TERRY WOSTER: 'Early' retirement wasn't so early
Today is an anniversary. Four years ago on this date, I started what you might call my second career when I became an employee of state government.
I had worked 10 times that long as a news reporter in one job or another, but changes in the news business created the opportunity for a little budget cutting for the newspaper and an early retirement offer for me. About a week before Christmas that year, at the end of a Friday workday, I dropped the key on the desk next to the company laptop, digital recorder and camera, pulled shut behind me for the last time the locked door to the bureau I'd used for years and walked home in the lengthening shadows of an early-winter evening.
Early retirement, back in December of 2008, was a misnomer in the common meaning of the words. I was 64 years and 11 months old when I took that early retirement. Had I waited one more month to turn 65, would anyone have considered it early? Probably not. At the time, though, early retirement made me sound so much younger than I was. In truth, we were talking about a man who was little more than a year from being able to draw Social Security at the full-term rate and who had been receiving notices to sign up for Medicare. That isn't kids' stuff.
Although I opted for the retirement package, and although I was old enough to quit working without being criticized by people for being a slack dog, it didn't take me long to realize I wasn't ready to be out of a job. I discovered that, left to my own devices, I become bored pretty easily. I suppose that's a sign that I'm boring. When the information officer position opened in the Department of Public Safety, I applied, interviewed and received an offer. I took it, and I've not regretted it for a moment.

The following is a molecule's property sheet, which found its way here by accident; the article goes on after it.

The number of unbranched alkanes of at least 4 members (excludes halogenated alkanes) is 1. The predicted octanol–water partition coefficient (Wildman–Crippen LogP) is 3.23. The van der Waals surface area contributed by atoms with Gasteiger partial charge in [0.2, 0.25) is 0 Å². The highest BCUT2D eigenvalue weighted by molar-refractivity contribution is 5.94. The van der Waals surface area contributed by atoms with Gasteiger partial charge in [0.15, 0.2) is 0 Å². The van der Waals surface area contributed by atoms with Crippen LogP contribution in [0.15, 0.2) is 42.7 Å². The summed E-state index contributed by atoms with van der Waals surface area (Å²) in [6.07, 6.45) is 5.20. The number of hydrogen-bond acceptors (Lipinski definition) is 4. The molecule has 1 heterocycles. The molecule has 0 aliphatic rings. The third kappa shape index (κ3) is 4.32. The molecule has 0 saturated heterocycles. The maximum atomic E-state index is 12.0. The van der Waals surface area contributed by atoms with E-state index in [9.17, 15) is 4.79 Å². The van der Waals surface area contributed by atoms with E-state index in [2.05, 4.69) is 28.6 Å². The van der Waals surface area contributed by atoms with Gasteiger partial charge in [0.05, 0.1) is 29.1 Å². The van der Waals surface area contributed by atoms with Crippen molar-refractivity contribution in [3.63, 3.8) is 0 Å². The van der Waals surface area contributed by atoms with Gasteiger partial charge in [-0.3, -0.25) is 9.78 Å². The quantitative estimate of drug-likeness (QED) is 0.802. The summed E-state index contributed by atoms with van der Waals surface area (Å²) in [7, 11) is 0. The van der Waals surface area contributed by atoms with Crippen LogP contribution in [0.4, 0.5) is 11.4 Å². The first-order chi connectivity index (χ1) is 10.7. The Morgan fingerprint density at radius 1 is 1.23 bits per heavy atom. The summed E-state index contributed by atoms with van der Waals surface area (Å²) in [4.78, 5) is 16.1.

You know what I miss about the news business? The early days. I miss the days when the basement of the Argus Leader had huge rolls of newsprint and the whole place had a musty smell of printer's ink and hot lead. There was something romantic, weird as it may seem, about going into the back shop on a Saturday evening as the sports deadline approached and helping to fill the final holes on the last couple of pages of the Sunday edition. I learned to read, not proficiently but passably, the galleys of type upside down and backward.
I miss the days when The Associated Press used those obnoxious, clattering teletype machines that dispatched stories to the newspapers and broadcasters in the region at the amazing rate of 66 words a minute. I suppose part of my hearing loss dates to the years in a small bureau on the fourth floor of the Capitol building where the sound of the teletype echoed incessantly.
I miss crawling under a teletype that was spewing out garbled copy, a telephone receiver clamped against my ear, a pair of needle-nosed pliers in one hand and a flat-head screwdriver in the other and the voice of the technician in the Sioux Falls bureau asking, "Now, before you touch anything under there, are you one of those persons that electricity hits hard?''
I miss the road assignments when finding a bucket of gold coins in a road ditch would have been less important than finding a working pay telephone. Cell phones are great and all, but it was -- again the word -- romantic to huddle in a phone booth on the street in White Clay or outside a café in Gregory or Eureka and try to talk over the street noise to dictate a story to the home office while local folks paused to peer through the glass at the stranger.
I miss all that old stuff, probably because I was young once and that was the nature of the business that called me.
I'm older now, in my second career, and it's way too late for early retirement. I guess I'll go to work Monday and see how it goes, huh?